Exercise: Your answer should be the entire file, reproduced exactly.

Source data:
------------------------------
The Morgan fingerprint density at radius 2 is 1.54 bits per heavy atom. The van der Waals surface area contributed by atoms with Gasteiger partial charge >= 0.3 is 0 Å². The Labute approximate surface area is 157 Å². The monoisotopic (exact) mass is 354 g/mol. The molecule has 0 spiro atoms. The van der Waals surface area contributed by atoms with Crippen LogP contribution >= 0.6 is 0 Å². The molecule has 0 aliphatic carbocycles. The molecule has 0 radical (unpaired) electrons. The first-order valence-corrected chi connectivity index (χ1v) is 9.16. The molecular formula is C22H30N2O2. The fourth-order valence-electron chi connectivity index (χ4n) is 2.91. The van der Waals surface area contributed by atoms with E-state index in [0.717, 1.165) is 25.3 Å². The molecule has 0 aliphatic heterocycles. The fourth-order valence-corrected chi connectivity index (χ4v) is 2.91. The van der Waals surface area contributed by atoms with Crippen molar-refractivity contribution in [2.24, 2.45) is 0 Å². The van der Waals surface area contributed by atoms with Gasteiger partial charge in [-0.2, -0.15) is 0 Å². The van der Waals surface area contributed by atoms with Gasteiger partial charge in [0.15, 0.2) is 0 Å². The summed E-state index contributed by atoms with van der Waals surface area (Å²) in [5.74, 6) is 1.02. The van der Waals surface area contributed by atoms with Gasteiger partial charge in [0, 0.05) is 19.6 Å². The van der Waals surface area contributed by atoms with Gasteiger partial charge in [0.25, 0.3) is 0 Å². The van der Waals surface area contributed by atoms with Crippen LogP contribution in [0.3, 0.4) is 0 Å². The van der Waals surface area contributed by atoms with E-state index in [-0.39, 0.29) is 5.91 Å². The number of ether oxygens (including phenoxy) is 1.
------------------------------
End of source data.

The Morgan fingerprint density at radius 2 is 1.54 bits per heavy atom. The van der Waals surface area contributed by atoms with Gasteiger partial charge >= 0.3 is 0 Å². The Labute approximate surface area is 157 Å². The monoisotopic (exact) mass is 354 g/mol. The molecule has 0 spiro atoms. The van der Waals surface area contributed by atoms with Crippen LogP contribution >= 0.6 is 0 Å². The molecule has 0 aliphatic carbocycles. The molecule has 0 radical (unpaired) electrons. The first-order valence-corrected chi connectivity index (χ1v) is 9.16. The molecular formula is C22H30N2O2. The fourth-order valence-electron chi connectivity index (χ4n) is 2.91. The van der Waals surface area contributed by atoms with E-state index in [0.717, 1.165) is 25.3 Å². The molecule has 0 aliphatic heterocycles. The fourth-order valence-corrected chi connectivity index (χ4v) is 2.91. The van der Waals surface area contributed by atoms with Crippen molar-refractivity contribution in [2.24, 2.45) is 0 Å². The van der Waals surface area contributed by atoms with Gasteiger partial charge in [-0.2, -0.15) is 0 Å². The van der Waals surface area contributed by atoms with Gasteiger partial charge in [0.15, 0.2) is 0 Å². The summed E-state index contributed by atoms with van der Waals surface area (Å²) in [5.74, 6) is 1.02. The van der Waals surface area contributed by atoms with Gasteiger partial charge in [0, 0.05) is 19.6 Å². The van der Waals surface area contributed by atoms with Gasteiger partial charge in [0.25, 0.3) is 0 Å². The van der Waals surface area contributed by atoms with Crippen LogP contribution in [0.3, 0.4) is 0 Å². The van der Waals surface area contributed by atoms with E-state index in [-0.39, 0.29) is 5.91 Å². The number of ether oxygens (including phenoxy) is 1.